gdm is explicitly configured to place .Xauthority files in $HOME.
gdm refuses to do so -- apparently deliberately, because it thinks the home
directory is on NFS.
Instead, it places them in /tmp where tmpwatch deletes them.
gdm has no business making this policy decision for me. If I happen to be using
non-kerberized NFS, not AFS or any other file system where root-squashing is in
effect, and happen to know that it's more insecure than the rest of the system,
then I can edit the configuration.
Since I know that anyone can append keys to my ~/.ssh/authorized_keys which is
also on NFS, and happily become me on any box on the network, I choose not to
edit the configuration to place my .Xauthority somewhere other than in $HOME.
It's fine where it is.
gdm shouldn't override its explicit configuration.
The tmpwatch thing is now fixed in upstream CVS by touching the file in /tmp
every 12 hours. Also there is now an option to force gdm to place cookies in
the home dir.
The problem is not really being able to mount the directory and read the cookie,
it is seeing it in transport. Thus while kerberos protects anyone from adding
to your ~/.ssh/authorized_keys it doesn't protect it from being seen in
transport, which is not a real problem, the ssh private key is encrypted and
thus cannot be snooped. The MIT-MAGIC-COOKIE-1 is on the other hand not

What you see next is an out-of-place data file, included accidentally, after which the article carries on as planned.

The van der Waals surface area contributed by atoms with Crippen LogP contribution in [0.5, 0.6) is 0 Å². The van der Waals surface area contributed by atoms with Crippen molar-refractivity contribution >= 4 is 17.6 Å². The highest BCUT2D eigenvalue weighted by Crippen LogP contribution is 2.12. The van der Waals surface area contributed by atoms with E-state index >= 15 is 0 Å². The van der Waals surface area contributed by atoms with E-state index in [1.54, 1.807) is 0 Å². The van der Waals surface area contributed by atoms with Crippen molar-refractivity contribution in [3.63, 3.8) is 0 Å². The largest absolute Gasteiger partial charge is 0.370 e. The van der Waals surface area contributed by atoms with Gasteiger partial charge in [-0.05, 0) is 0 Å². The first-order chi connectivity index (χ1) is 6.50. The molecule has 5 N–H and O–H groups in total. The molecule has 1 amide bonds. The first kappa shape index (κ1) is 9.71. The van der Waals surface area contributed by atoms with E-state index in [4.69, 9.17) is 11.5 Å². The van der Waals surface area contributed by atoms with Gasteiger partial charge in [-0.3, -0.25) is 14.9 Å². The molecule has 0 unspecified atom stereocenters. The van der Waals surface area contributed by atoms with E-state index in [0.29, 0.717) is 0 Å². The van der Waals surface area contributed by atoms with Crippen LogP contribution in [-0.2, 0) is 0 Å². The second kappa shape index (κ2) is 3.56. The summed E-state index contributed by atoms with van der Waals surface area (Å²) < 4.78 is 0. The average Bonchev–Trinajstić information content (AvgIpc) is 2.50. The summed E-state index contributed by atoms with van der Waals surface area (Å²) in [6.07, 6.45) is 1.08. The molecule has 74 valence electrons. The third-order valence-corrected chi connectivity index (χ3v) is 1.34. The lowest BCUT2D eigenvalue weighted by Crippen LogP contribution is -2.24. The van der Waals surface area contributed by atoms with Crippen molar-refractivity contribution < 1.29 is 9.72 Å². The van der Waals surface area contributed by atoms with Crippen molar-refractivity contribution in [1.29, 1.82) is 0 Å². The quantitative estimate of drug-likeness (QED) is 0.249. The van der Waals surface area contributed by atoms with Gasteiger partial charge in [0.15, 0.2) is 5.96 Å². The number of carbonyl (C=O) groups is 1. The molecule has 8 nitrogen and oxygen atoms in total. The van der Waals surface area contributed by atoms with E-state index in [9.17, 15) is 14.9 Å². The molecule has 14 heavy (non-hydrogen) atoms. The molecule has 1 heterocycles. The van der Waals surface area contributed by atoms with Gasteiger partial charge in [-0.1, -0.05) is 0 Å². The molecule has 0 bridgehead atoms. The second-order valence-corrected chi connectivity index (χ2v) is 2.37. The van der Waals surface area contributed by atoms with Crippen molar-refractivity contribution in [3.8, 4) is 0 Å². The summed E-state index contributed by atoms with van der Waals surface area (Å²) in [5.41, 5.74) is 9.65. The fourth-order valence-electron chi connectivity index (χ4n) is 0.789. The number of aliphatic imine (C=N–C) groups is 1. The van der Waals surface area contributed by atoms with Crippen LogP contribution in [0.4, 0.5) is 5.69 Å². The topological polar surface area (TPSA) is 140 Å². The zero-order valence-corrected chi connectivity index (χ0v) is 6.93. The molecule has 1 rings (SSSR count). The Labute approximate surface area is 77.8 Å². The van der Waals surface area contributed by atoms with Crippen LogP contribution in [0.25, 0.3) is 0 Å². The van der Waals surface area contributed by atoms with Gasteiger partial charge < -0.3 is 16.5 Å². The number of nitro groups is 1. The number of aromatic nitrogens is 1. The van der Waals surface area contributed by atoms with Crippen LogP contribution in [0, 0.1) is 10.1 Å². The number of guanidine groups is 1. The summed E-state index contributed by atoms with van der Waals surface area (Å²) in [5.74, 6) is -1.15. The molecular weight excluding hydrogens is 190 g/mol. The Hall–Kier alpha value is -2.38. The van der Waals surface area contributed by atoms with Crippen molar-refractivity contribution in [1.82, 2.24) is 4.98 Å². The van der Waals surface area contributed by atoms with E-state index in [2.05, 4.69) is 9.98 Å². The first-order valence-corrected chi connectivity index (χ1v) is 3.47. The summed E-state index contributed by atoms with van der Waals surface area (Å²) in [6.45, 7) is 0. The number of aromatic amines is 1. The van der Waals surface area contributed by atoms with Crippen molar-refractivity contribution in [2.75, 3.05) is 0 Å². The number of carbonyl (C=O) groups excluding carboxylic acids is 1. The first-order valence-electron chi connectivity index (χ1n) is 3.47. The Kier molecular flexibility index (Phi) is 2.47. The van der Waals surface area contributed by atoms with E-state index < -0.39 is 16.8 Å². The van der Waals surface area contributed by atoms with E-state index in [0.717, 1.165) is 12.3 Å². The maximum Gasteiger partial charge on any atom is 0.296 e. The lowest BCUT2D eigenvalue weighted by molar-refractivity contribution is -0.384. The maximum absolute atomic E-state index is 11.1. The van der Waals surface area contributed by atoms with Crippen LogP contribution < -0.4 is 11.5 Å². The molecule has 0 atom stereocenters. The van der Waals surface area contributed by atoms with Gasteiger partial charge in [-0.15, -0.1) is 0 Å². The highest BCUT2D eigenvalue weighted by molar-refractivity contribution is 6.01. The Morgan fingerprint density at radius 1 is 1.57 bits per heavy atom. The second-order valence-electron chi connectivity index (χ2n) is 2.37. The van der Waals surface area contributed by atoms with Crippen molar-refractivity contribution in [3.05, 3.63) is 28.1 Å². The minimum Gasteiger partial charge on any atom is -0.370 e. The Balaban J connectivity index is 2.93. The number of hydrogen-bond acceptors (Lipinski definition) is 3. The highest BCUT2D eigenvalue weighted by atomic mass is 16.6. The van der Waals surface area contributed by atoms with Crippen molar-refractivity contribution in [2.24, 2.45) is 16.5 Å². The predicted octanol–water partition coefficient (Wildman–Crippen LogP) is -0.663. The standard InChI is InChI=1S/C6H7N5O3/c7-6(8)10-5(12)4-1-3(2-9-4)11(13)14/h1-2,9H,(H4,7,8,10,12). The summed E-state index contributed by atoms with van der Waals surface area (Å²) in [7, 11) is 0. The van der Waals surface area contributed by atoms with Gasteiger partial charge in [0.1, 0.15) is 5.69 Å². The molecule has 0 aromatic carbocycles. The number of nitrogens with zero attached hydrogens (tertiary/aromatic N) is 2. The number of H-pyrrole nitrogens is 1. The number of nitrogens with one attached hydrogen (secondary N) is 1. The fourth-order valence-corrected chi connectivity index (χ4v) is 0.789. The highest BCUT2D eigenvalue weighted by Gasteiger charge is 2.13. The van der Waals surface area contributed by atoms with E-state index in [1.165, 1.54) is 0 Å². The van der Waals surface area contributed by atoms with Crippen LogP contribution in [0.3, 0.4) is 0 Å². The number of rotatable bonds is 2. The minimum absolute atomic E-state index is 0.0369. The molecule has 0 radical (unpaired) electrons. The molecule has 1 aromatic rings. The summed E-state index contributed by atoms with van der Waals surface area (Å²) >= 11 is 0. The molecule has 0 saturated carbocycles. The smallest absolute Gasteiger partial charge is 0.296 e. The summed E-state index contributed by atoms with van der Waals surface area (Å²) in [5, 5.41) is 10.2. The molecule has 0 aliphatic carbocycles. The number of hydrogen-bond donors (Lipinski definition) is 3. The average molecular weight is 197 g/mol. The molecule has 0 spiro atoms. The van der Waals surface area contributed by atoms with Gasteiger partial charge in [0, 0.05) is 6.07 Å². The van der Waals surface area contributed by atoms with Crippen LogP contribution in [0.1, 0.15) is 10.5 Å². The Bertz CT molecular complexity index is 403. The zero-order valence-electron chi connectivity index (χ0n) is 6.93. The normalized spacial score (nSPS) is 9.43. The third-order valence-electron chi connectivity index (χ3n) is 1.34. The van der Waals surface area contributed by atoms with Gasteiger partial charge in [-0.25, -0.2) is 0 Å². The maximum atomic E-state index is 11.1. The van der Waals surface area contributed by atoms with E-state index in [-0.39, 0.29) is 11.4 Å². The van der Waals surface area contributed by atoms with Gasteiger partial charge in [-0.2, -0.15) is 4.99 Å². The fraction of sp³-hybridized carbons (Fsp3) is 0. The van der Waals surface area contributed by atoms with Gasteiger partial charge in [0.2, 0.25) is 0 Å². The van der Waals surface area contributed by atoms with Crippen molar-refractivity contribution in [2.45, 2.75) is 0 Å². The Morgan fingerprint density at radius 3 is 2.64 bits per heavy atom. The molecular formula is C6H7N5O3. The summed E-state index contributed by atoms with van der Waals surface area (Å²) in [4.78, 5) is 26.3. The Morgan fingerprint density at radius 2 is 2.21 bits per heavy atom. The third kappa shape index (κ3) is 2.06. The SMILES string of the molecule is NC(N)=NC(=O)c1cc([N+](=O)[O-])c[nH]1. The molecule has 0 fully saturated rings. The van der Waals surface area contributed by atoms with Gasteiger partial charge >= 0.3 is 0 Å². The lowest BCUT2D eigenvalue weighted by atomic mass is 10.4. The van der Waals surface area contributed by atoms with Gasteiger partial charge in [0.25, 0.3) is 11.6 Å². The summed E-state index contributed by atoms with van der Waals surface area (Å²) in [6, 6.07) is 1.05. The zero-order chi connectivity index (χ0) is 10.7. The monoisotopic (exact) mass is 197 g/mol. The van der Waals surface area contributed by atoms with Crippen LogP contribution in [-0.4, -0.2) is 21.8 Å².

encrypted and thus would be broadcast over the network the moment you log in.
So yes, if your NFS (or any other remote filesystem) setup allows anybody to
mount your home directory, then obviously you are screwed security wise.
However if you have authentication set up such that this is not possible, then
you still do not wish to place the MIT-MAGIC-COOKIE-1 in your home dir as it
will go over the network in the clear. Having authentication for mounting your
home directory would be broken then since anyone could connect to your display
and theoretically get access to your machine that way.
Plus there is no real "explicit" configuration for the location, as
UserAuthDir=~ is actually kind of a broken concept and won't work in older GDM
versions anyway, the UserAuthDir config is really to specify a directory like
/tmp or /var/tmp for all the auths (that was the point of the config option
originally, I added ~ expansion because I was on crack at the time). Plus GDM
is already anal about your home directory anyway. In any case upstream gdm will
allow you to set security/NeverPlaceCookiesOnNFS=false and allow cookies on the
> Thus while kerberos protects anyone from addingto your ~/.ssh/authorized_keys
> it doesn't protect it from being seen in transport, which is not a real
> problem, the ssh private key is encrypted and thus cannot be snooped.
OK... so if /tmp is on /dev/hda1 gdm will also check the permissions on
/dev/hda1 and refuse to put the cookie there if it's world-readable? :)
In fact isn't kerberized NFS generally used in conjunction with encryption of
some form? Certainly it should be :)
Thanks for the fix.
Sounds like this is resolved upstream. Thanks all.
gdm doesn't check the /tmp location really, yeah the paranoia has to stop
somewhere I suppose :) I just assume that /tmp is on the machine itself. The
idea is that /tmp has the right permissions (owned by root and sticky) for
problems to not arise. I will make a new upstream release as soon as the
greeter crash bug is resolved.